Holly Madison Opened Up About How The Playmates Were Treated Like Hugh Hefner’s “Children” At The Playboy Mansion And Feeling Pressure Over Aging Because “28 Was Like The Death Mark”

"I wonder how much even that affected me, spending my early 20s hearing, ‘You’re kind of done by 28.’”

In recent weeks, Holly Madison has publicly reflected on — and criticized — her years spent at Hugh Hefner’s notorious Playboy Mansion.

Madison, now 42, moved into the mansion when she was 21, and lived there for roughly seven years. During this time, she starred in the E! reality series The Girls Next Door along with fellow then-Playmates Kendra Wilkinson and Bridget Marquardt.

The series aired from 2005 until 2010, and famously followed the goings-on of the Playboy Mansion and the inner lives of the women living there — many of whom were Hefner’s girlfriends at the time.

Hefner — who died in 2017 at 91 — was known for engaging in sexual relationships with the young Playmates, one of whom was typically branded his “main girlfriend.” From 2001 until 2008, Madison held the title, though she’s since described their relationship as “Stockholm syndrome.”

While their 54-year age gap has continued to spark controversy over the years, Madison recently opened up about their dynamic in detail, notably describing the first time they slept together as “gross” in A&E’s recent docuseries, Secrets of Playboy.

And continuing to reexamine her years spent with Hefner, Madison made an appearance on Kardashian Kolloquium’s conversational series Between Two Salads this week to discuss the subject with host MJ Corey.

Detailing the “really strange” experiences filming The Girls Next Door, Madison says that she and the other Playmates were offered little-to-no agency when it came to making decisions.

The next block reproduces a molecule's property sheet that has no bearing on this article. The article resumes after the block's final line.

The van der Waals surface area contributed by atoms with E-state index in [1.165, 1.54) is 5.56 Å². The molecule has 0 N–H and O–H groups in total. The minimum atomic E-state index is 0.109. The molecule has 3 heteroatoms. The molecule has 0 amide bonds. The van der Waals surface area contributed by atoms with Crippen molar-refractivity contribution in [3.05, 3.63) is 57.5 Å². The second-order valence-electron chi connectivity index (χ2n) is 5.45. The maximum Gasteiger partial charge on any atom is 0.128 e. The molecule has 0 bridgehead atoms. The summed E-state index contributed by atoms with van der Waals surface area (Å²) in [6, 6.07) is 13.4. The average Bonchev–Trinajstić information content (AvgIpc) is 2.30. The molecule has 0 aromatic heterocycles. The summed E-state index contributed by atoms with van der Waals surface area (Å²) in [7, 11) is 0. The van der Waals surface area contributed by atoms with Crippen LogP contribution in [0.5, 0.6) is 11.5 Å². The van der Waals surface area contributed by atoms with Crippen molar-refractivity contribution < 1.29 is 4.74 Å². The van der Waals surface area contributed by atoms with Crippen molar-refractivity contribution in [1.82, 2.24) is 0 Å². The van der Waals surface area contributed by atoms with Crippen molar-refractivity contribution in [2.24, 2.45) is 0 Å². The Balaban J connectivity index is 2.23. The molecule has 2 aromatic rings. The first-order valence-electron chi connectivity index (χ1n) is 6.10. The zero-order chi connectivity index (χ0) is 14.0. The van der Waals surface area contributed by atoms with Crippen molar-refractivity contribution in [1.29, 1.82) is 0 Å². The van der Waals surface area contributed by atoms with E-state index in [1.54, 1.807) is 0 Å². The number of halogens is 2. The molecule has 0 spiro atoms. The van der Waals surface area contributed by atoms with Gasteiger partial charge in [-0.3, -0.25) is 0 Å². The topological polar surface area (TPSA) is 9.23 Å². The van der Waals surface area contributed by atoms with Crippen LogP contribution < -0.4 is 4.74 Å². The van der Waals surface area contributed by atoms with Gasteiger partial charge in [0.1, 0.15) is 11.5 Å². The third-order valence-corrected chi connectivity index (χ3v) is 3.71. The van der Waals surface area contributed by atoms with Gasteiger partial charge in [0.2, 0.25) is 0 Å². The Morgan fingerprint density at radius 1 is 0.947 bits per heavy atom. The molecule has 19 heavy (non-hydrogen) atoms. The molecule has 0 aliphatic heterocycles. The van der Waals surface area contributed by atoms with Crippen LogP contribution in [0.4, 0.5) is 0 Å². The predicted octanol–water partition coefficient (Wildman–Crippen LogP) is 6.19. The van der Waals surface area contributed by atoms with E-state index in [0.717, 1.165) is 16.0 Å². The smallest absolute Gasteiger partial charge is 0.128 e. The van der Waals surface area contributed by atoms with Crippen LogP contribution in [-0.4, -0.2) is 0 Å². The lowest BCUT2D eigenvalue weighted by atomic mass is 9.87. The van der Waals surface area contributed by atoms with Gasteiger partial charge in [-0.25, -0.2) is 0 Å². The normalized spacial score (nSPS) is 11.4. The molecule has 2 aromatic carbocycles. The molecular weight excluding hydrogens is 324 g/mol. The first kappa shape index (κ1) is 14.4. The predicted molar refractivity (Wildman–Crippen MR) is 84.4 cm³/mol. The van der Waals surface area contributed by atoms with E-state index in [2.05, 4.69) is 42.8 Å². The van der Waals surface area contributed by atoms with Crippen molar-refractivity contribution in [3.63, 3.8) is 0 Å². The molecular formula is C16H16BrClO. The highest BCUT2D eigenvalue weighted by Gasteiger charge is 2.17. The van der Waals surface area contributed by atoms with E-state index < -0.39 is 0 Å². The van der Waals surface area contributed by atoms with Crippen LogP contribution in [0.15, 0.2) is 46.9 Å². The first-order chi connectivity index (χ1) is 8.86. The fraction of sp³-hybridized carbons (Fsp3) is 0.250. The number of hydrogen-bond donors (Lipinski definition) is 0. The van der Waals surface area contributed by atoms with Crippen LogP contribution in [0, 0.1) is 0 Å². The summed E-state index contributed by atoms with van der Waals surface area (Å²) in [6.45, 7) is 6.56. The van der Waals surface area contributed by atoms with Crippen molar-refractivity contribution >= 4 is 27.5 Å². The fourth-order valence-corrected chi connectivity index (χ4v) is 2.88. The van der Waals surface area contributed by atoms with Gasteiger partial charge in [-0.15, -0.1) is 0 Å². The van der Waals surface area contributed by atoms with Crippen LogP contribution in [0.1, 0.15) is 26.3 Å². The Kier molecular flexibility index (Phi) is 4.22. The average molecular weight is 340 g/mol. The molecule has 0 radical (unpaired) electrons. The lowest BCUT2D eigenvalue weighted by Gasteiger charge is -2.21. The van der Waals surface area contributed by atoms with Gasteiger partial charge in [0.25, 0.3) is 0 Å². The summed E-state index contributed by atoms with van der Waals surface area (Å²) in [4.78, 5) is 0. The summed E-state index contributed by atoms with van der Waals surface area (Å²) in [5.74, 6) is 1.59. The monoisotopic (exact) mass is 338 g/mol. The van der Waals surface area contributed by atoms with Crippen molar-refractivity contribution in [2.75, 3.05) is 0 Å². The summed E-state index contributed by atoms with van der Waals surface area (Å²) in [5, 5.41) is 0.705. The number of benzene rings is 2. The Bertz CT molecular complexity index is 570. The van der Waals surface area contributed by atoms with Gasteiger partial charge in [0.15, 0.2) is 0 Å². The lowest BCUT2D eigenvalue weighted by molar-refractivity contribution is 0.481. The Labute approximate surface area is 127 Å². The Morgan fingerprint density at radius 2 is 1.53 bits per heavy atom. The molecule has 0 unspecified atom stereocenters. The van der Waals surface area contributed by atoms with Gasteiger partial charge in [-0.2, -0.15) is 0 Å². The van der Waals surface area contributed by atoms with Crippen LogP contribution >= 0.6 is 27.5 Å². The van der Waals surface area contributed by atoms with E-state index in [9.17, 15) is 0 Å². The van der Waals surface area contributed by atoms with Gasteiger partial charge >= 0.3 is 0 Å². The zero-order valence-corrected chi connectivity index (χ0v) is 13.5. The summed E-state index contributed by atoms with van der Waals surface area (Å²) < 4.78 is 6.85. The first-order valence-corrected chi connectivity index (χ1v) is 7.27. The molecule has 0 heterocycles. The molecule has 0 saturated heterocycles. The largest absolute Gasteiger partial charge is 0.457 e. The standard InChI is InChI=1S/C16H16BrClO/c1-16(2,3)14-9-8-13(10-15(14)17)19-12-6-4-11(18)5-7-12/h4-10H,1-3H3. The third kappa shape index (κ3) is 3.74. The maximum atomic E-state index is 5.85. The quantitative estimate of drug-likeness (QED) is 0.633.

“It was really strange and probably not what it would be for anybody else, because I had no control over the situation,” she says of the reality of filming the series.

“And I was already living in this situation that was very cultlike,” she says of the Playboy Mansion.

“It’d kind of turned into this miserable experience but an experience I felt like I was kind of stuck in,” she says. "I was like, I cannot leave until I build a life for myself outside, ‘cause I’d seen so many women leave and kind of go into these dark places."

Speaking about how she felt “scared to leave” Hefner’s mansion, a topic she’s been open about before, Madison says: “It was weird how everything kind of aligned when I moved in to make me scared to leave.”

“So when the reality show came along, I knew it would be a good opportunity. [But] I had no control over it,” she says.

“They didn’t pay us for the first half of the season. They just thought we would just do it for free because we were there,” she continues.

“They really treated us like children,” she adds. "Like, we were just Hef’s kids, and we were expected to work ‘cause we were family or something like that."

Madison compares herself to various other hallmark figures in the world of reality TV, such as Paris Hilton, Nicole Richie, and Anna Nicole Smith.

“I wasn’t doing a reality show the way a Paris and Nicole or an Anna Nicole Smith would’ve been approached — as a sentient human being who has rights who wants to negotiate. We were just kind of brought on,” she says.

She goes on to detail feeling envious of the distinctive family dynamics showcased by the Kardashian/Jenners throughout their hit series Keeping Up With the Kardashians, which aired two years after The Girls Next Door did.

“That’s one thing I really envy about the Kardashians ... They get to experience [reality TV] with their family,” Madison says. “I got to experience it with one best friend, which was cool, one person I had a lot of tension with, and a dude who didn’t treat me very good.”

Moreover, Madison opens up about how her perception of age became skewed while living at the mansion, due to Hefner’s infamous infatuation with younger women.

“At the Playboy Mansion, I used to see all the memos come in when they would review the candidates for Playmates, and they would always say, ‘She’s 28,’ if they thought somebody was [too old],” Madison says.